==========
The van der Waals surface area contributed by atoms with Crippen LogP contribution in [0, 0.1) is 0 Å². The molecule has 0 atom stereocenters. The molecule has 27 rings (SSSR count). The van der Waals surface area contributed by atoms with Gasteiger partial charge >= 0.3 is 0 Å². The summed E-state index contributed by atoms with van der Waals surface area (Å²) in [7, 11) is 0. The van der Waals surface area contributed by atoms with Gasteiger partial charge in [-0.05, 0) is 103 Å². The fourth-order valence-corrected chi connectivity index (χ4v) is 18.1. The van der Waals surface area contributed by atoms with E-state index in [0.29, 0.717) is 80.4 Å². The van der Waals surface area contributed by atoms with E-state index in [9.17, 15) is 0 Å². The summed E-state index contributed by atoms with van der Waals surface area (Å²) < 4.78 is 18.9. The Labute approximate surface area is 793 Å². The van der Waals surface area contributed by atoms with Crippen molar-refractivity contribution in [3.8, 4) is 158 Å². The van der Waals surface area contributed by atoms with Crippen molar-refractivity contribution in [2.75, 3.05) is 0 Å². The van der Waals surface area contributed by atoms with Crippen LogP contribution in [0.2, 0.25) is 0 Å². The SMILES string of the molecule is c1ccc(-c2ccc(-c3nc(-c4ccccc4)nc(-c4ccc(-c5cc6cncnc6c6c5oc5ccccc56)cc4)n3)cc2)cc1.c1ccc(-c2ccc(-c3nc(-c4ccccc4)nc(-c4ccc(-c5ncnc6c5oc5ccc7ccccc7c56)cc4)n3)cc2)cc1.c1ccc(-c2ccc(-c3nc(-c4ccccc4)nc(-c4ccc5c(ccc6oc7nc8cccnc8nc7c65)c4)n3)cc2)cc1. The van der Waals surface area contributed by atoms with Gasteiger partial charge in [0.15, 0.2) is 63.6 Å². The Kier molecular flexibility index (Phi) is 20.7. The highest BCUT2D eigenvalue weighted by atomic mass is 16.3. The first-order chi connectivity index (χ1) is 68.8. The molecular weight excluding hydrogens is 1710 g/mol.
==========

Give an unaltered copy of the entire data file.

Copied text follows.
The van der Waals surface area contributed by atoms with Crippen LogP contribution in [0, 0.1) is 0 Å². The molecule has 0 atom stereocenters. The molecule has 27 rings (SSSR count). The van der Waals surface area contributed by atoms with Gasteiger partial charge >= 0.3 is 0 Å². The summed E-state index contributed by atoms with van der Waals surface area (Å²) in [7, 11) is 0. The van der Waals surface area contributed by atoms with Gasteiger partial charge in [-0.05, 0) is 103 Å². The fourth-order valence-corrected chi connectivity index (χ4v) is 18.1. The van der Waals surface area contributed by atoms with E-state index in [0.29, 0.717) is 80.4 Å². The van der Waals surface area contributed by atoms with E-state index in [9.17, 15) is 0 Å². The summed E-state index contributed by atoms with van der Waals surface area (Å²) < 4.78 is 18.9. The Labute approximate surface area is 793 Å². The van der Waals surface area contributed by atoms with Crippen molar-refractivity contribution in [3.8, 4) is 158 Å². The van der Waals surface area contributed by atoms with Crippen molar-refractivity contribution in [2.75, 3.05) is 0 Å². The van der Waals surface area contributed by atoms with Crippen LogP contribution in [0.2, 0.25) is 0 Å². The SMILES string of the molecule is c1ccc(-c2ccc(-c3nc(-c4ccccc4)nc(-c4ccc(-c5cc6cncnc6c6c5oc5ccccc56)cc4)n3)cc2)cc1.c1ccc(-c2ccc(-c3nc(-c4ccccc4)nc(-c4ccc(-c5ncnc6c5oc5ccc7ccccc7c56)cc4)n3)cc2)cc1.c1ccc(-c2ccc(-c3nc(-c4ccccc4)nc(-c4ccc5c(ccc6oc7nc8cccnc8nc7c65)c4)n3)cc2)cc1. The van der Waals surface area contributed by atoms with Gasteiger partial charge in [0.15, 0.2) is 63.6 Å². The Kier molecular flexibility index (Phi) is 20.7. The highest BCUT2D eigenvalue weighted by atomic mass is 16.3. The first-order chi connectivity index (χ1) is 68.8. The molecular weight excluding hydrogens is 1710 g/mol.